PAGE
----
Austrian kidnap victim Natascha Kampusch releases book
Natascha Kampusch, the Austrian who was kidnapped at the age of 10 and held in a cellar for more than eight years, has released her autobiography.
The 22-year-old's account describes how she was beaten, starved and abused during her incarceration by her captor, whom she describes as "sick".
Ms Kampusch's kidnapper, Wolfgang Priklopil, killed himself after she escaped in August 2006.
The English translation of her book will be released on 13 September.
Ms Kampusch was kidnapped on her way to school, aged 10, and locked in a windowless cell in the suburb of the capital, Vienna, less than 16km (10 miles) from her home.
In her book, titled 3,096 Days, she says was subjected to physical and mental abuse on a regular basis by a man who "wanted to have someone for who he was the most important being in the whole world".
"He seemed not to know any other way of doing this but by kidnapping a shy 10-year-old girl," Ms Kampusch writes.
She says Priklopil used to routinely shout through an intercom system to "obey" him and forced her to clean his house half naked, calling her his "slave".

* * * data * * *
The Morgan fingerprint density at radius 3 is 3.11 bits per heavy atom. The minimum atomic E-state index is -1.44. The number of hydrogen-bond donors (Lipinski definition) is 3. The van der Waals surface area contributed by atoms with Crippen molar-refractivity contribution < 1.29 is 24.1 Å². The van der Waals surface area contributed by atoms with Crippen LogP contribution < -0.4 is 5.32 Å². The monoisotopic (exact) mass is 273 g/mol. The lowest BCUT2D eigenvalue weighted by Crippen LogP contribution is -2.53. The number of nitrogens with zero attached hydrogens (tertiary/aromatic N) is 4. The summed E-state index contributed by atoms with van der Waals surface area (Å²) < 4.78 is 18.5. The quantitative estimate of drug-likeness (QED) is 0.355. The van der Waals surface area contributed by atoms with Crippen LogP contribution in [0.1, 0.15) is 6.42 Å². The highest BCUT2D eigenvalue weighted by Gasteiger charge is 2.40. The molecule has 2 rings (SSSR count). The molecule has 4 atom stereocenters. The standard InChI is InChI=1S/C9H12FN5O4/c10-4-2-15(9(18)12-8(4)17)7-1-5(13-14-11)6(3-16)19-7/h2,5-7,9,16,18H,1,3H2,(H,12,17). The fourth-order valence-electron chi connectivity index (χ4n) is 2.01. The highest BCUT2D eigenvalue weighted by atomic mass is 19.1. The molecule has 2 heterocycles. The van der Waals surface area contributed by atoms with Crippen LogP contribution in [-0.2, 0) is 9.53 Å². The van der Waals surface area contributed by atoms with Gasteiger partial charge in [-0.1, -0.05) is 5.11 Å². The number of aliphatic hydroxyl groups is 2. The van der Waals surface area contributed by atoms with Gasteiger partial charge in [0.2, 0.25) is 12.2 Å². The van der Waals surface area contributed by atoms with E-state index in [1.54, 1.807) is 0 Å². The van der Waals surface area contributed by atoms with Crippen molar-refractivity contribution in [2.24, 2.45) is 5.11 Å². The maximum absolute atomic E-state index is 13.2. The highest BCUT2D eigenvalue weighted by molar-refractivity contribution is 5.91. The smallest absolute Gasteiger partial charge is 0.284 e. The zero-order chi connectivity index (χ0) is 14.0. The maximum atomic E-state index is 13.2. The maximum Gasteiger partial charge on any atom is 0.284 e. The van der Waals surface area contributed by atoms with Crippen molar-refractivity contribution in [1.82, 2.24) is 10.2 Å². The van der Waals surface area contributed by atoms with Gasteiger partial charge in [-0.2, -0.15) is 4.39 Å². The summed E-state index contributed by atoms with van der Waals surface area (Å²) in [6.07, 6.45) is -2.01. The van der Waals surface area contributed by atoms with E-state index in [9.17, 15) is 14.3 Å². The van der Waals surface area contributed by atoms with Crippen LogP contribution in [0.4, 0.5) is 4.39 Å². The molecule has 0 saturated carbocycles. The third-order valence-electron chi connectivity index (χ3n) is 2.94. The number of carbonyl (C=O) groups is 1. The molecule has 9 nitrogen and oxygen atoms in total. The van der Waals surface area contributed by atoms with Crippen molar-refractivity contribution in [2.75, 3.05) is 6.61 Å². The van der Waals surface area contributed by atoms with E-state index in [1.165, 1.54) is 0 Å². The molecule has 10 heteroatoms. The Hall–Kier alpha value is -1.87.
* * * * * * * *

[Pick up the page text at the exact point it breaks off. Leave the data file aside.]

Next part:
She was starved and at times beaten so badly she could not lie on her back.
Ms Kampusch also says Priklopil subjected her to some minor sexual assaults, tying her to him and forcing her to share his bed, but she says that it was less about sex and more that he wanted something to cuddle.
Priklopil also shaved her head and burnt her hair, she says, out of fear that police would find DNA evidence of her.
Ms Kampusch says she attempted to use "childhood instincts" to cope, such as asking her captor to read bedtime stories to her.
"It was a desperate attempt to create a small refuge in a hopeless situation," Ms Kampusch wrote.
"When the kidnapper came back to the cell I asked him to stay with me, put me to bed properly and read me a bedtime story.
"I even asked him for a good-night kiss, like my mother would give me... anything to preserve the illusion of normality."
Ms Kampusch says she tried to kill herself several times before she managed to escape in 2006 when she was cleaning Priklopil's car and he was distracted by a phone call.
"I was alone. For the first time since the beginning of my imprisonment the kidnapper had taken his eyes off me," she wrote of her bid for freedom.
"Run, run, damn it, run!" she told herself.
The book, which is being launched in Vienna, is based on notes made by Ms Kampusch during her captivity.
A film based on her experience is due for release in 2012.